When it comes to quality kitchen design, the devil is in the detail. Luckily, our experienced team of professional kitchen designers know the ins and outs of what makes exquisite cabinetry.
Over the past few years, we’ve noticed a boom in popularity of two particular types of beading. It might be related to a kickback from the minimalist aesthetic; or it might be more about making the kitchen seem more welcoming. Either way, it adds a little old country charm to the final design, as it conjures up the idea of grand manors and country houses. For that reason, we love to see it incorporated into one of our kitchens in a heritage home.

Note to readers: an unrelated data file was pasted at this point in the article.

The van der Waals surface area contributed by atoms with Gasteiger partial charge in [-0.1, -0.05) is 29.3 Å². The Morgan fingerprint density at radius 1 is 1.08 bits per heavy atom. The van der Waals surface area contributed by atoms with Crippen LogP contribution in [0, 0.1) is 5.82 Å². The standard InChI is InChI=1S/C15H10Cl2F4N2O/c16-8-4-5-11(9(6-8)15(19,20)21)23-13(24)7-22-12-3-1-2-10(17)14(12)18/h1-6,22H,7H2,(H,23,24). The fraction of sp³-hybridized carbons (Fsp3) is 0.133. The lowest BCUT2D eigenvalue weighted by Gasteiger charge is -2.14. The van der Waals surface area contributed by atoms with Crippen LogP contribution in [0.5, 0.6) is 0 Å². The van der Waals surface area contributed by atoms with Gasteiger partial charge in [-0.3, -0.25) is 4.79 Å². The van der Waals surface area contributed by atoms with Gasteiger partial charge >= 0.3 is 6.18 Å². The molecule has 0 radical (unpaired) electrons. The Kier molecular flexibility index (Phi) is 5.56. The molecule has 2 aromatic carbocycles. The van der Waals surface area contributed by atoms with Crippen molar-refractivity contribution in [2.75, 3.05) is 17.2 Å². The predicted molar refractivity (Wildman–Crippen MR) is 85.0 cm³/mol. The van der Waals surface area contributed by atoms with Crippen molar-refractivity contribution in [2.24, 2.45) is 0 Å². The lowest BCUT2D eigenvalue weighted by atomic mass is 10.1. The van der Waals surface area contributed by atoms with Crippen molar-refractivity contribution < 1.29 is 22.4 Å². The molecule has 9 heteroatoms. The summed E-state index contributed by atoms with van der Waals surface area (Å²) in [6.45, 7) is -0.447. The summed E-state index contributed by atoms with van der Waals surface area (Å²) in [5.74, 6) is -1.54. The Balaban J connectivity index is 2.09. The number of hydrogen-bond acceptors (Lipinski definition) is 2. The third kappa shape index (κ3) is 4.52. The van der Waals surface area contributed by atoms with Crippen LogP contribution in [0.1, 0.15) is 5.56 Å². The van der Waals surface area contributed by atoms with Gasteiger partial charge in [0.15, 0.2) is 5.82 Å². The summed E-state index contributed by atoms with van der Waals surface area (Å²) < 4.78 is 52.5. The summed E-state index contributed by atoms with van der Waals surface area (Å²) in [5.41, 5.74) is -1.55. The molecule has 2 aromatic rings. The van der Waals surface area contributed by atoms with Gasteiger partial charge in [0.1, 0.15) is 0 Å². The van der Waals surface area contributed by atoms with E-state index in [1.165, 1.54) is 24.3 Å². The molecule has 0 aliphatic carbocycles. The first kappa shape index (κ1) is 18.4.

The two most common types of beading for kitchen cabinets are Ovolo and Ogee. Let’s break that down for you.
What is Ovolo beading on a kitchen cabinet?
Put simply, Ovolo beading provides a convex curve moulding. Below is an example that’s used in one of our most popular kitchen tours, the 18th Century Manor House (you can read more about that kitchen here).
What is Ogee beading on a kitchen cabinet?
This one is slightly different. It’s a concave moulding that looks a little like the shape of a wave.
You can take a closer look at this kitchen, named the Traditional Country Kitchen, here.